Then the run around in the center. I think they would run around on the back track and pu***he cars all the way to whatever that industry is. And that makes me think - an industry with two tracks.. I don't know. I don't know many industries in the old west that were efficient enough to produce enough stuff to require to whole sidings to themself. I could be all wet but I think in the old west they ran the straight rail as far as possible cause they couldn't afford all those turnouts way out in the middle of no where. Oh yeah, and then it needs ties with round edges. Whack the tree. slice two sides flat and spike the rail. Sometimes with no balast.....
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Posted by CanadianShield on Friday, June 23, 2006 11:43 PM
Actually the Model Power 4-4-0 is based on an 1872 prototype according to Spookshow.

http://www.visi.com/~spookshow/mp440.html

Canadian Shield
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Posted by pcarrell on Saturday, June 24, 2006 12:28 AM
QUOTE: Originally posted by CanadianShield

Actually the Model Power 4-4-0 is based on an 1872 prototype according to Spookshow.

http://www.visi.com/~spookshow/mp440.html

Canadian Shield

I didn't know that! I stand corrected!
Philip
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Posted by CraigN on Saturday, June 24, 2006 4:00 PM
About 15 years ago , I built a somewhat similar railroad. No roundhouse or a passing track in the middle, but it also included an oval going around the whole thing that was hidden except in the front. Also, my mining industries went into the middle of the layout instead of the outside.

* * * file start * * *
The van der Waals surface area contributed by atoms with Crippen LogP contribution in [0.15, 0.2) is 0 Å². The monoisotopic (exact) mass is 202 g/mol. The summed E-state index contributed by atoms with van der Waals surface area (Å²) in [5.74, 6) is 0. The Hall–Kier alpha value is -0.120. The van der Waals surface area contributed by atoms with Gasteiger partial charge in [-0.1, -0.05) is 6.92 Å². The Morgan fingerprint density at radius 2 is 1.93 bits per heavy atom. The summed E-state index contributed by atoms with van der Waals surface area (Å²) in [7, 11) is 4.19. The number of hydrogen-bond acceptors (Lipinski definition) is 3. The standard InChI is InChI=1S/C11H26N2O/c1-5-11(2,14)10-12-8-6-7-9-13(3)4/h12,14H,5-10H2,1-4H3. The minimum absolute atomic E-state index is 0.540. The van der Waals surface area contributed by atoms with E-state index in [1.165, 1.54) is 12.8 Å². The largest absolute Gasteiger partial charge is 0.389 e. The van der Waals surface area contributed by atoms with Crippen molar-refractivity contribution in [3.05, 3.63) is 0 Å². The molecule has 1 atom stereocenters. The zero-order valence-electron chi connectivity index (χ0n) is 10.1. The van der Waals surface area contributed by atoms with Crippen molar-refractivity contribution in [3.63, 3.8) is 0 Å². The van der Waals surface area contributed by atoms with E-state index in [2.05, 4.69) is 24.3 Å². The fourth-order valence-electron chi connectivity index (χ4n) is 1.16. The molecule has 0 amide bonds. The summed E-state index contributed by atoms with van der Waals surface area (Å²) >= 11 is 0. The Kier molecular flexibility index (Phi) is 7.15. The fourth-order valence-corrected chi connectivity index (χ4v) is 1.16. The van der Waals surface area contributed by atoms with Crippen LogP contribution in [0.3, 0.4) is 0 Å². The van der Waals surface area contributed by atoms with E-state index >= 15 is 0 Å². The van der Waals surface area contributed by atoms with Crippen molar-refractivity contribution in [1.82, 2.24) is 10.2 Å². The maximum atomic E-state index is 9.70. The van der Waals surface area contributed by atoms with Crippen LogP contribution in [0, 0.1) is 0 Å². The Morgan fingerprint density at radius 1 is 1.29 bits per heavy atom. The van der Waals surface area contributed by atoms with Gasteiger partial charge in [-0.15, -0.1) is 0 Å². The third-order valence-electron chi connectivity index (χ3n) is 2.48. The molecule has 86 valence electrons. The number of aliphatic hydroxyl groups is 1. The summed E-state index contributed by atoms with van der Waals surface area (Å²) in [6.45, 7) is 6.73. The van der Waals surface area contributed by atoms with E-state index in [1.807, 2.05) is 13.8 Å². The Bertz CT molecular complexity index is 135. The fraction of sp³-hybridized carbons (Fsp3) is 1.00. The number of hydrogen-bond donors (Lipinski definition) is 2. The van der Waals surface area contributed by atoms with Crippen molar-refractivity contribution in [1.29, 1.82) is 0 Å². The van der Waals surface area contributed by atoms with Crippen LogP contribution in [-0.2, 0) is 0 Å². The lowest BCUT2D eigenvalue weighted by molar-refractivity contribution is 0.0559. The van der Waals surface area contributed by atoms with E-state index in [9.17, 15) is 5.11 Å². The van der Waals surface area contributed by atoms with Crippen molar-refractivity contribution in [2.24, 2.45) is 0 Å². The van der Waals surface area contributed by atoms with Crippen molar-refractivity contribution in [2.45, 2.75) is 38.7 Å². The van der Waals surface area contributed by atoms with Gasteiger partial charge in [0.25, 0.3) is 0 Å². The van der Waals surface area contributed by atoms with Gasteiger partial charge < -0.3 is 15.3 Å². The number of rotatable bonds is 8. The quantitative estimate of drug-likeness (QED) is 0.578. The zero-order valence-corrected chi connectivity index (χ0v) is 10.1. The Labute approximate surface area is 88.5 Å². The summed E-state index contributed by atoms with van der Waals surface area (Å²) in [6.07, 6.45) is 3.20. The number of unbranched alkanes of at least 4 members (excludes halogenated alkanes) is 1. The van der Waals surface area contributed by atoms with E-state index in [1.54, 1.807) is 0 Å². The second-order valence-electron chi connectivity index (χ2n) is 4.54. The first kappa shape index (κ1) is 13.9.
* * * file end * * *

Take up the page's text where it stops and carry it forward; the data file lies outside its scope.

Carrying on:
It was a great little railroad that gave me hours of fun.

I really like your variation of it with one exeption:

After you leave your yard (traveling right to left) and go under the bridge, your train enters the tunnel and continues under your second loop. When it comes out from under that track, the grade has to be really steep to get up to the bridge.

Other than that , the plan looks awesome to me.

Craig
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Posted by ereimer on Saturday, June 24, 2006 4:44 PM
QUOTE: Originally posted by CanadianShield

Actually the Model Power 4-4-0 is based on an 1872 prototype according to Spookshow.

http://www.visi.com/~spookshow/mp440.html

Canadian Shield


i'd like to see his source for that information , it doesn't look like any of the locos i've seen pictures of from that time period
this http://www.visi.com/~spookshow/jupiter.html looks like a 4-4-0 from the 1870's


edit: back on topic ...
really nice layout . it shows restraint in not adding so much track that it's a spaghetti bowl , but has enough track that it shows off the advantages of N over HO
nice work , if someone builds it they'll have fun . maybe you should save it for the next time MR has a layout design contest [:)]
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Posted by pcarrell on Saturday, June 24, 2006 10:02 PM
QUOTE: Originally posted by CraigN

About 15 years ago , I built a somewhat similar railroad. No roundhouse or a passing track in the middle, but it also included an oval going around the whole thing that was hidden except in the front. Also, my mining industries went into the middle of the layout instead of the outside.
It was a great little railroad that gave me hours of fun.

Thank You

QUOTE: I really like your variation of it with one exeption:

After you leave your yard (traveling right to left) and go under the bridge, your train enters the tunnel and continues under your second loop. When it comes out from under that track, the grade has to be really steep to get up to the bridge.